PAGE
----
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# Should You Be Tempted To Sell Wabtec Corporation (NYSE:WAB) Because Of Its P/E Ratio?

Today, we'll introduce the concept of the P/E ratio for those who are learning about investing. We'll look at Wabtec Corporation's (NYSE:WAB) P/E ratio and reflect on what it tells us about the company's share price. Wabtec has a P/E ratio of 49.91, based on the last twelve months. That means that at current prices, buyers pay \$49.91 for every \$1 in trailing yearly profits.

Check out our latest analysis for Wabtec

### How Do I Calculate Wabtec's Price To Earnings Ratio?

The formula for P/E is:

Price to Earnings Ratio = Price per Share Ã· Earnings per Share (EPS)

Or for Wabtec:

P/E of 49.91 = \$76.50 Ã· \$1.53 (Based on the trailing twelve months to September 2019.)

### Is A High P/E Ratio Good?

A higher P/E ratio implies that investors pay a higher price for the earning power of the business. That is not a good or a bad thing per se, but a high P/E does imply buyers are optimistic about the future.

### How Does Wabtec's P/E Ratio Compare To Its Peers?

We can get an indication of market expectations by looking at the P/E ratio. As you can see below, Wabtec has a higher P/E than the average company (22.4) in the machinery industry.

That means that the market expects Wabtec will outperform other companies in its industry. Clearly the market expects growth, but it isn't guaranteed. So further research is always essential. I often monitor director buying and selling.

### How Growth Rates Impact P/E Ratios

Companies that shrink earnings per share quickly will rapidly decrease the 'E' in the equation. Therefore, even if you pay a low multiple of earnings now, that multiple will become higher in the future. Then, a higher P/E might scare off shareholders, pushing the share price down.

Wabtec shrunk earnings per share by 52% over the last year. And over the longer term (5 years) earnings per share have decreased 15% annually. This might lead to muted expectations.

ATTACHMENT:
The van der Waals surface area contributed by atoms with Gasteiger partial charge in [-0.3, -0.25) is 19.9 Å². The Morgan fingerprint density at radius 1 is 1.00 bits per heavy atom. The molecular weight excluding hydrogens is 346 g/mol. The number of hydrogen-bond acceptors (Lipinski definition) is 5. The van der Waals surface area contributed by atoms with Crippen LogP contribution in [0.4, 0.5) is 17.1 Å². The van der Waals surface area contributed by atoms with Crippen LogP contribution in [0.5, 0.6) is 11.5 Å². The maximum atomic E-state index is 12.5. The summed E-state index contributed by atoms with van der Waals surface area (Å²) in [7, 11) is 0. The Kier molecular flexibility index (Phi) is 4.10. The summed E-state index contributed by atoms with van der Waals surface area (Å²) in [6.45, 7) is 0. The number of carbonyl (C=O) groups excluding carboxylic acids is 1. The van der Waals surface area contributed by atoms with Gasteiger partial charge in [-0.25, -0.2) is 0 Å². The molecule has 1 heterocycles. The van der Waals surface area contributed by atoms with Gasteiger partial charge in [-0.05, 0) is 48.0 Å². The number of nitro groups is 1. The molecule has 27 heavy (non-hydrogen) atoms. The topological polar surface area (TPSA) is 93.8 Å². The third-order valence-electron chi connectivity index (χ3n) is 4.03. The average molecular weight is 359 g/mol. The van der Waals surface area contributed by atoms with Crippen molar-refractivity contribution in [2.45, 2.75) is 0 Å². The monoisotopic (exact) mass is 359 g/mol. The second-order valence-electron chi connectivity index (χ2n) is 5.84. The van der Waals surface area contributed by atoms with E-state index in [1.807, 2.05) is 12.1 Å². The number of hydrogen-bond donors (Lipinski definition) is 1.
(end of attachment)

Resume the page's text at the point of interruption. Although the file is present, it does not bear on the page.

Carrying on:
### Don't Forget: The P/E Does Not Account For Debt or Bank Deposits

One drawback of using a P/E ratio is that it considers market capitalization, but not the balance sheet. That means it doesn't take debt or cash into account. In theory, a company can lower its future P/E ratio by using cash or debt to invest in growth.

While growth expenditure doesn't always pay off, the point is that it is a good option to have; but one that the P/E ratio ignores.

### How Does Wabtec's Debt Impact Its P/E Ratio?

Wabtec has net debt equal to 28% of its market cap. While that's enough to warrant consideration, it doesn't really concern us.

### The Verdict On Wabtec's P/E Ratio

Wabtec's P/E is 49.9 which is above average (18.3) in its market. With a bit of debt, but a lack of recent growth, it's safe to say the market is expecting improved profit performance from the company, in the next few years.

Investors have an opportunity when market expectations about a stock are wrong. As value investor Benjamin Graham famously said, 'In the short run, the market is a voting machine but in the long run, it is a weighing machine. So this free report on the analyst consensus forecasts could help you make a master move on this stock.

You might be able to find a better buy than Wabtec. If you want a selection of possible winners, check out this free list of interesting companies that trade on a P/E below 20 (but have proven they can grow earnings).

If you spot an error that warrants correction, please contact the editor at editorial-team@simplywallst.com. This article by Simply Wall St is general in nature. It does not constitute a recommendation to buy or sell any stock, and does not take account of your objectives, or your financial situation. Simply Wall St has no position in the stocks mentioned.

We aim to bring you long-term focused research analysis driven by fundamental data. Note that our analysis may not factor in the latest price-sensitive company announcements or qualitative material. Thank you for reading.